• California same-sex couples
  • Edie Windsor, thank god. Her reaction:

Everyone at the apartment of Roberta Kaplan, the lawyer who argued Edith Windsor’s successful challenge to the Defense of Marriage Act, exploded in screams and sobs when the ruling came down. Kaplan called her mother and said, “Total victory, Mom: it couldn’t be better.” Windsor said, “I wanna go to Stonewall right now!” Then she called a friend and said, “Please get married right away!”
  • Same-sex married couples in states where there is marriage equality
  • Binational couples -- now the foreign partner will be able to apply for a green card with his/her spouse as a sponsor.

  • Same-sex couples in states with marriage amendments: they will receive some fed benefits (to be determined), but no legal recognition inside their home state.
  • The religious right, haters, bible beaters and the homo-obsessed. They are already cracking up.
Bryan Fischer of the American Family Association believes the U.S. Supreme Court is 'doing to us what the Nazis did to the Jews' (via Good As You):

Via Little Green Footballs, Texas dumb-@ss Louis Gohmert is apoplectic, concluding that the ruling dooms civilization:

"In today’s episode, Texas wingnut par excellence Louie Gohmert says the Supreme Court’s DOMA decision is “against the laws of nature and nature’s God,” and now America’s really in for it. We’re talkin’ total collapse of civilization, people. It’s bad."

And Bam Bam Barber, you have to read his Twitter feed to believe it. He's foaming at the mouth.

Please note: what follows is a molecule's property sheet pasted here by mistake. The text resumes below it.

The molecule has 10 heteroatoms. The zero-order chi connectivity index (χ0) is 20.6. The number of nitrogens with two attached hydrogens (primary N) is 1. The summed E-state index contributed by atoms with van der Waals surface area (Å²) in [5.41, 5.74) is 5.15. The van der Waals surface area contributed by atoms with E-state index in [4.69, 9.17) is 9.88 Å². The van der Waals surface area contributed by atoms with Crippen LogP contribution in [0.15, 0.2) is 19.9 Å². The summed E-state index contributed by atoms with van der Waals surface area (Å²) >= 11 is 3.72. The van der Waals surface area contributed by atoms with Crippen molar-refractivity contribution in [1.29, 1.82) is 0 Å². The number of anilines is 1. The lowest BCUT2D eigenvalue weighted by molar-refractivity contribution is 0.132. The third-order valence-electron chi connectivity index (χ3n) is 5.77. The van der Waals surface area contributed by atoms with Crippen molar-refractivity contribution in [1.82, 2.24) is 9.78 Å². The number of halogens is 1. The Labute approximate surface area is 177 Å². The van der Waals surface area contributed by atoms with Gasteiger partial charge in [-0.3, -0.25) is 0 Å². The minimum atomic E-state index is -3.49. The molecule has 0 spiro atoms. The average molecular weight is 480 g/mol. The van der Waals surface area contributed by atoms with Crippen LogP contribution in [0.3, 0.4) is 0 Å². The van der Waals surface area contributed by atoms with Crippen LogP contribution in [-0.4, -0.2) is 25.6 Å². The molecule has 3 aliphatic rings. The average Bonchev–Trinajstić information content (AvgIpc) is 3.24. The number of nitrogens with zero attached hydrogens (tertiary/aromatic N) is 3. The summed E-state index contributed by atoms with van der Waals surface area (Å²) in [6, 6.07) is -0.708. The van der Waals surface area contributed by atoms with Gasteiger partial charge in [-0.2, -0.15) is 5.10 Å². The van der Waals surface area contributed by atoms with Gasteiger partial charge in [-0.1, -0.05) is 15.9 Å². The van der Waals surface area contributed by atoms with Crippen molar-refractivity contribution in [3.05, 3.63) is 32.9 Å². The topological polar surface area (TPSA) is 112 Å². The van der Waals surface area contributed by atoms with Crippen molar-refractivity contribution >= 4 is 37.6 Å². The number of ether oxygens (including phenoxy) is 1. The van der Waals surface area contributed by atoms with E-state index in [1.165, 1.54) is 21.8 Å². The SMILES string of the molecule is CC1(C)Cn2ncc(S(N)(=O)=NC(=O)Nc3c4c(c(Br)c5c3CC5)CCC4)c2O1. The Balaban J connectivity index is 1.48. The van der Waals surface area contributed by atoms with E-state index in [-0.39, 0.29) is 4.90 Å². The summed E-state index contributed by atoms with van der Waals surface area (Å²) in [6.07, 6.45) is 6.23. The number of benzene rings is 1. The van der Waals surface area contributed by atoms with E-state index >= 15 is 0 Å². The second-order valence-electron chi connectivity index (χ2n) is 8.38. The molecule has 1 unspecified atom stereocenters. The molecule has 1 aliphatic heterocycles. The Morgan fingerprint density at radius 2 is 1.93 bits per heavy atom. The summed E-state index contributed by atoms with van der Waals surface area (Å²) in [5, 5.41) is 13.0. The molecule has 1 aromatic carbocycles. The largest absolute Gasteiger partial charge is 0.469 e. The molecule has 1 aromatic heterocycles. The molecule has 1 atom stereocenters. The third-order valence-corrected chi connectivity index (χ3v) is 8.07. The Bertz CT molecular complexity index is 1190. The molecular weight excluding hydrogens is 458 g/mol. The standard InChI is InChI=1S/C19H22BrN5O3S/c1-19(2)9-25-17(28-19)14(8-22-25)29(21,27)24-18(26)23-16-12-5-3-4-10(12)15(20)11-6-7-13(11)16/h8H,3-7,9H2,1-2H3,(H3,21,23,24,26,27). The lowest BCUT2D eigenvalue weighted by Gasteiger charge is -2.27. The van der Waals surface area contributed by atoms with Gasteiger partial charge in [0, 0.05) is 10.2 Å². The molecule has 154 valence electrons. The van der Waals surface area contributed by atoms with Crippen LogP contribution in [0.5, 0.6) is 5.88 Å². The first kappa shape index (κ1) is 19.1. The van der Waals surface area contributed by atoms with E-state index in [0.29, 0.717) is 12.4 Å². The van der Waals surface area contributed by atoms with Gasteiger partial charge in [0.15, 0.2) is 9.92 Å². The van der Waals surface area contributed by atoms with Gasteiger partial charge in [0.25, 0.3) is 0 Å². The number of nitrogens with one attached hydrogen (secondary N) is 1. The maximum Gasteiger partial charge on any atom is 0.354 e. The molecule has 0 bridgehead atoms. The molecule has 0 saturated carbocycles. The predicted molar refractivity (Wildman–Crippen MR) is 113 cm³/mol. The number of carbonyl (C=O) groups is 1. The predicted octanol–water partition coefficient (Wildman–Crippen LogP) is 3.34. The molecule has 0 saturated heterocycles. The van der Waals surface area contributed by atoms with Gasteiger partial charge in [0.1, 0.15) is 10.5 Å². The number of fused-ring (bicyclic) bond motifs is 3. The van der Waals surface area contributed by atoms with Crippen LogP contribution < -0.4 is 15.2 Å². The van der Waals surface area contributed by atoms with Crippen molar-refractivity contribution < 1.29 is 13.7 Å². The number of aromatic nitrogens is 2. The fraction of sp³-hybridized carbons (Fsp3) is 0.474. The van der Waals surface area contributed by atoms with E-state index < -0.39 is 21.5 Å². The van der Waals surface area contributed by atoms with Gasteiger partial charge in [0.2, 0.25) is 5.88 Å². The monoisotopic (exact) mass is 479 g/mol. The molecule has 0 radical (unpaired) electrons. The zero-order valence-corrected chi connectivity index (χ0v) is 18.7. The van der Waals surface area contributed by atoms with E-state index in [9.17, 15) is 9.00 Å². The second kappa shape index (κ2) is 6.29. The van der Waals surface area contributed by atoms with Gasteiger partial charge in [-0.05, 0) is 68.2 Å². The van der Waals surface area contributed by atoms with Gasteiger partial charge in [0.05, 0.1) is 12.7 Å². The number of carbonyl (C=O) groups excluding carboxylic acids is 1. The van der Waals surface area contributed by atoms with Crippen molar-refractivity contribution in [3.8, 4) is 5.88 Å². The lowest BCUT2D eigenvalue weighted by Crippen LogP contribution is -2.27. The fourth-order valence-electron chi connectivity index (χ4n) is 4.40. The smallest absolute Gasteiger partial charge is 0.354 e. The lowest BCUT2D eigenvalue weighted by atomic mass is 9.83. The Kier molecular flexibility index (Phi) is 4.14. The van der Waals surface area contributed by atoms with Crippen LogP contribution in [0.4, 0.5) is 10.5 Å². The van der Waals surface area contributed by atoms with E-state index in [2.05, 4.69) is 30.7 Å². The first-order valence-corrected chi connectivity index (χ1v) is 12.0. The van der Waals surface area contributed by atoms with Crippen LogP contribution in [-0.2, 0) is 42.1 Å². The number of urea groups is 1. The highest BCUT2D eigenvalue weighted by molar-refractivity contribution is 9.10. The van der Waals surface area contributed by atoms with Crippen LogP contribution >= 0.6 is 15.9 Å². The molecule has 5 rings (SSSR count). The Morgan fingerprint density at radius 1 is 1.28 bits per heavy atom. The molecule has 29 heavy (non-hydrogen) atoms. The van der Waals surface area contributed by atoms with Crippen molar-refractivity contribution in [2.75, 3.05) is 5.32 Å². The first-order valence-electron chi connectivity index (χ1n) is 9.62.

There's a great essay up at Back2Stonewall by Sly Merritt that really sums up my feelings about the day:
"A part of me held back and tried to reconcile the tension I still felt with the historic moment in LGBT history. And I knew after a few moments what it was. “We are not finished yet. We haven’t even begun to fight.” Maybe that’s why my mood became muted. Because the Supreme Court did not rule completely in our favor as I’d hoped, even with how unlikely that outcome. It made me feel like an outsider because I was holding back on celebrating with passion so many of my friends were exuding.

And then I was angry. Angry at myself because despite the fact that it was not a sweeping victory it was all the same a monumental step forward so I felt this emotion was taking away from the joyous occasion that so many in this community are celebrating. It was giving me a migraine because that phrase kept coming to mind. So I laid down to calm my thoughts and asked why I felt this way. But my feelings were grounded in truth.
Is it because I know that in the remaining 37 states in this country, including my home state of Tennessee has a very long, hard battle ahead now that it is truly up to the states to decide the rights of millions of Americans. That the couples living here in the rural south that have worked their entire lives and entered long-term relationships for decades still do not have those federal rights that the New Colony states now have. Can still be denied the legal right to call the love of their life their husband or wife."